With the new ownership and physical upgrades to the clubhouse, the 18-hole Wayne Stiles golf course that opened in 1921 isn’t getting overlooked. It’s gone through some changes over the years including the major loss of four holes in 1952 when the Garden State Parkway expanded. But through that and the addition of new holes and the rerouting of the course, it has maintained itself as a quality layout. 
These days The Shore Club offers a must visit experience, whether for challenging golf, a special banquet/wedding occasion or a nice meal as every area of the club has been or is in the process of being spruced up.
While the facilities have been improved, the golf course has not been forgotten. Work has started on bunker renovations and non-essential tree harvesting. While some golfers like well-defined tree lined golf courses but there is a point when trees become obstructions over the character of a golf hole. Eleven and twelve are two replacement holes that fall into that category along with not really having quite the same look and feel as the rest of the course.  
Reidel explained that for a couple years after those holes were built they weren’t used because there were issues of turf conditioning. Those issues were resolved and the holes were incorporated into the course and they are good golf holes. However now there is a plan to make them fit in better with the true nature of the course.
 The plan begins with shortening the 441 yard par 4 (members white tees) 12th hole to about a 360 or 370 risk reward par 4. Then the heavily tree lined left side between it and the 11th hole will be mostly cleared to give it more of an open feel. The end result will be a shorter hole that will retain the water hazard guarding the front of the green and a large specimen tree guarding the dogleg.  
 The preceding 360 yard par 4 eleventh hole is likely to remain as is with some tree removal. However Reidel indicated that there are some at the club who would like to rework it to make it a par 5. This would retain the course as a par 72, but that is a minor issue for this golf director.  The hole is a challenge as it is as the sixth rated handicap hole on the course.
 As for the bunkering, the biggest and most noticeable part of the makeover for members, it has started on holes three and seven. “Primarily the bunkers will be rebuilt and the style will be consistent throughout the course,” Riedel explained. “The floor of the bunkers will be relatively flat and the sod will be rolled down to the bunker much like what was here before.” Holes five and six are next to be done in the ongoing cycle.
 A trip around The Shore Club finds a nice mix of long and short holes in a combination of straight and and tricky doglegs. There are two par 5 holes (two and fifteen) which could be reachable in two with excellent shots and favorable wind conditions.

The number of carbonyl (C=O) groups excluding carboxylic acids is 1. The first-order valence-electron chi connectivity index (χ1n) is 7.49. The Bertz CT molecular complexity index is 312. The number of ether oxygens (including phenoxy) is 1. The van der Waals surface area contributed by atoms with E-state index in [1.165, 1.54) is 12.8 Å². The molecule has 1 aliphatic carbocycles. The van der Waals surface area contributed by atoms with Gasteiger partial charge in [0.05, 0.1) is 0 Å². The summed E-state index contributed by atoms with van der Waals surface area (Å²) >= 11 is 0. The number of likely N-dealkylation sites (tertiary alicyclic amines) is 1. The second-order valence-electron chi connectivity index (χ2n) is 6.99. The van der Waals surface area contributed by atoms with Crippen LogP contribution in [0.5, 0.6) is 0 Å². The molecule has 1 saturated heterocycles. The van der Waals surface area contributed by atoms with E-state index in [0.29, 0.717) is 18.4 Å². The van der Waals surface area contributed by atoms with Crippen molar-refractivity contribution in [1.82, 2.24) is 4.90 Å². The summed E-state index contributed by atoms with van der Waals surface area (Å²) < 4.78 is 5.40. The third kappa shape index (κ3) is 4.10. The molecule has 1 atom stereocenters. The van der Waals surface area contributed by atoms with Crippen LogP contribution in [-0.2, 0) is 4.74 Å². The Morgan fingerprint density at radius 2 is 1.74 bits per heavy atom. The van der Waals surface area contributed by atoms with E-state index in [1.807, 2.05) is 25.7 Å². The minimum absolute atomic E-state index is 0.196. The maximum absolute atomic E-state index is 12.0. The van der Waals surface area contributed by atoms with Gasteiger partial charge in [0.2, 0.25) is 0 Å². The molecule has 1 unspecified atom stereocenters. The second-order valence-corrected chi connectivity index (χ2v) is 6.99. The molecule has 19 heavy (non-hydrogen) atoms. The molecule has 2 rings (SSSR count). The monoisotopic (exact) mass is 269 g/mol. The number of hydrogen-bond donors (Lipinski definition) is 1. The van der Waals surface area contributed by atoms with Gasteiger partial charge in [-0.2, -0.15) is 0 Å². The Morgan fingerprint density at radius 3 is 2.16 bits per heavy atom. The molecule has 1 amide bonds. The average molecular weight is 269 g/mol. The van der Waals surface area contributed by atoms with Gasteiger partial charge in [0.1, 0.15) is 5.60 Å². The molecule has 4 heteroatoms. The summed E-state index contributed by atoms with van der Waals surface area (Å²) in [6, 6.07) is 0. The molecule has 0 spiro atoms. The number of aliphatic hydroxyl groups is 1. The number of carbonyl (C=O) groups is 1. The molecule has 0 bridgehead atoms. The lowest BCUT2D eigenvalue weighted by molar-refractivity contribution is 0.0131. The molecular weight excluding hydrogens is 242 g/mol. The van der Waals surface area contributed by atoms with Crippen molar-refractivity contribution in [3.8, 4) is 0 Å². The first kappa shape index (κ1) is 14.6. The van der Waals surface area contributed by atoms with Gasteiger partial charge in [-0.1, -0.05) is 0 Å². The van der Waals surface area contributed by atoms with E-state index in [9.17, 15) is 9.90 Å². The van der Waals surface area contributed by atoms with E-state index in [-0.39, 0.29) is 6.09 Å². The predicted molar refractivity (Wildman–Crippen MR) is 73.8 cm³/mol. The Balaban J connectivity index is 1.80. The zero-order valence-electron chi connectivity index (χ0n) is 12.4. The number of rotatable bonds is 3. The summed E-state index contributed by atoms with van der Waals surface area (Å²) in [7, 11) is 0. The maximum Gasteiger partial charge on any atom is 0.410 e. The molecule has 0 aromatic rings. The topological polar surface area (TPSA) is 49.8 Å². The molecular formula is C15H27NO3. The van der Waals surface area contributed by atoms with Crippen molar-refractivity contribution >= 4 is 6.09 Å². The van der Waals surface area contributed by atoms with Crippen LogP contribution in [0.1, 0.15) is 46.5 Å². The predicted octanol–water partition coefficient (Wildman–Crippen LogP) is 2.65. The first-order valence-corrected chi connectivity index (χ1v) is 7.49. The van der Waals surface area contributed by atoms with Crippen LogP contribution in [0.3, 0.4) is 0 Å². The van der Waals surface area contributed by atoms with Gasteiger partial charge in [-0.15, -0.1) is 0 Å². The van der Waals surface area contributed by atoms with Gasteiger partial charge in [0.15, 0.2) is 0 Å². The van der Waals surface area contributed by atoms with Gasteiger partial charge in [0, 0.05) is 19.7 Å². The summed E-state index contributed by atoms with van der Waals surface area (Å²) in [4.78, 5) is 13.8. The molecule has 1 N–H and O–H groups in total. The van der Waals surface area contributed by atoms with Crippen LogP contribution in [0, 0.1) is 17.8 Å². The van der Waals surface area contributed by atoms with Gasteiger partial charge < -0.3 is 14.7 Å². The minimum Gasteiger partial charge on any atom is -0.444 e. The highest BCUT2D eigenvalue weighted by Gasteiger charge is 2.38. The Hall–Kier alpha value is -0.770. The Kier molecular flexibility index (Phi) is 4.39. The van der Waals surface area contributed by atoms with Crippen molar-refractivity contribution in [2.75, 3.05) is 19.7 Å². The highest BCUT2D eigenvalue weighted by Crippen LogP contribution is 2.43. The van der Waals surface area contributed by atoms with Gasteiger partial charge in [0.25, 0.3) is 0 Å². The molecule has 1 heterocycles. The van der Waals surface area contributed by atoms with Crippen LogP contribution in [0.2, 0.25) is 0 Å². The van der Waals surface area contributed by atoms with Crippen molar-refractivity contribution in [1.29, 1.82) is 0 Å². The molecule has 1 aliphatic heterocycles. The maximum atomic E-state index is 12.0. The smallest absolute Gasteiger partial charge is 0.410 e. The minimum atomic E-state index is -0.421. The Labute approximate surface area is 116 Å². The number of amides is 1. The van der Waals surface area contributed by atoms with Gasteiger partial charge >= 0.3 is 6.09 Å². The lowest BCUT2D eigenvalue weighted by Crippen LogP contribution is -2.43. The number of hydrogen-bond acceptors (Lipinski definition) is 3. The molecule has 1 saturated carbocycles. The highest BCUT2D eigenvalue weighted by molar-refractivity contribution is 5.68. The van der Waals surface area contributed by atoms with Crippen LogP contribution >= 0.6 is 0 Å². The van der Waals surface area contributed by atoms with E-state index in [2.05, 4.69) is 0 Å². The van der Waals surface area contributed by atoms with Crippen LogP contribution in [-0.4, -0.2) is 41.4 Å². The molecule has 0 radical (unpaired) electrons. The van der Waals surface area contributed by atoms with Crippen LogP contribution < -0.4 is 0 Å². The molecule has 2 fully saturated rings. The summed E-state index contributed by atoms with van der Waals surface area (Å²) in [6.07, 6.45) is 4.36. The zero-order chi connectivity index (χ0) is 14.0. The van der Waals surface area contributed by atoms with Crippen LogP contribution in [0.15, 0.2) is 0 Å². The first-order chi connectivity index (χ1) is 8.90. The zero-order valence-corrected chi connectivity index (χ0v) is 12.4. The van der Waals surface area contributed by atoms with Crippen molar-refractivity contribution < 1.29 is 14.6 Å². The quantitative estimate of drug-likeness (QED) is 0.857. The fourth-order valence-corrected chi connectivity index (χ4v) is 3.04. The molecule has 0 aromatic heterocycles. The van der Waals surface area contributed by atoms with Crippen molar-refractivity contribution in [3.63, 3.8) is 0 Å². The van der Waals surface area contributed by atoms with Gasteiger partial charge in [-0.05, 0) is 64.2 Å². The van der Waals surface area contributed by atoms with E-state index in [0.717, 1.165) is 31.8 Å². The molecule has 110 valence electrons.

Reidel cited the 15th hole a favorite of his and a lot of his reasoning has to do with the green. “It has a lot of character,” he commented in addition to the challenge of negotiating the way to the green sandwiched between unplayable areas down the left side and a water hazard in play on the inside of the slight dogleg. Wind is a big factor in coastal golf courses and Reidel said he has seen the 15th play really tough and long and getting on the green in regulation can be a challenge.
 Risk reward holes dot the course for the long hitters with strategic placement of water hazards, bunkers and sharp doglegs. In general we found just pulling out the driver wasn’t the way to play some of them which followed another thing Reidel commented on after our round. “If you play smart and hit to the middle of the greens you can do well here,” he explained.
 One thing players will remember are two par-3 holes in five and sixteen, both featuring water hazards. While they are mild yardage holes playing 133 and 121 yards from the white members tees (170 and 155 from the back tees) you can walk up on the tee with three clubs in your hands and stand there trying to figure out which would be the right one because of the wind conditions on any given day.
 “There really is no prevailing wind,” Reidel said. It can be a North or Northwest wind or it came come up from the south, and then there is the east wind coming in off the ocean. Add to that the infamous Jersey shore green heads. “We don’t have bugs all the time,” Reidel said and added that the winds can and do help with the bugs.
 The course record was set a few years ago by a then 19-year-old local player, Alexander Hicks, who is now chasing the dream on the Canadian tour. “He came in one day with a score of 64 which would have broken the existing course record,” Reidel said, “but one of the holes was set up short so it really didn’t count. About a month later he came in with the 62.”
 The Shore Club is private but there are seasonal memberships has reciprocal arrangements with other clubs. Call Amanda Ruhl, Director of Membership, Marketing and Events, at 609-465-7824 to explore the options available.
 The new and improved Shore Club is a real treat.
Editor's Note: The Shore Play is a must visit facility.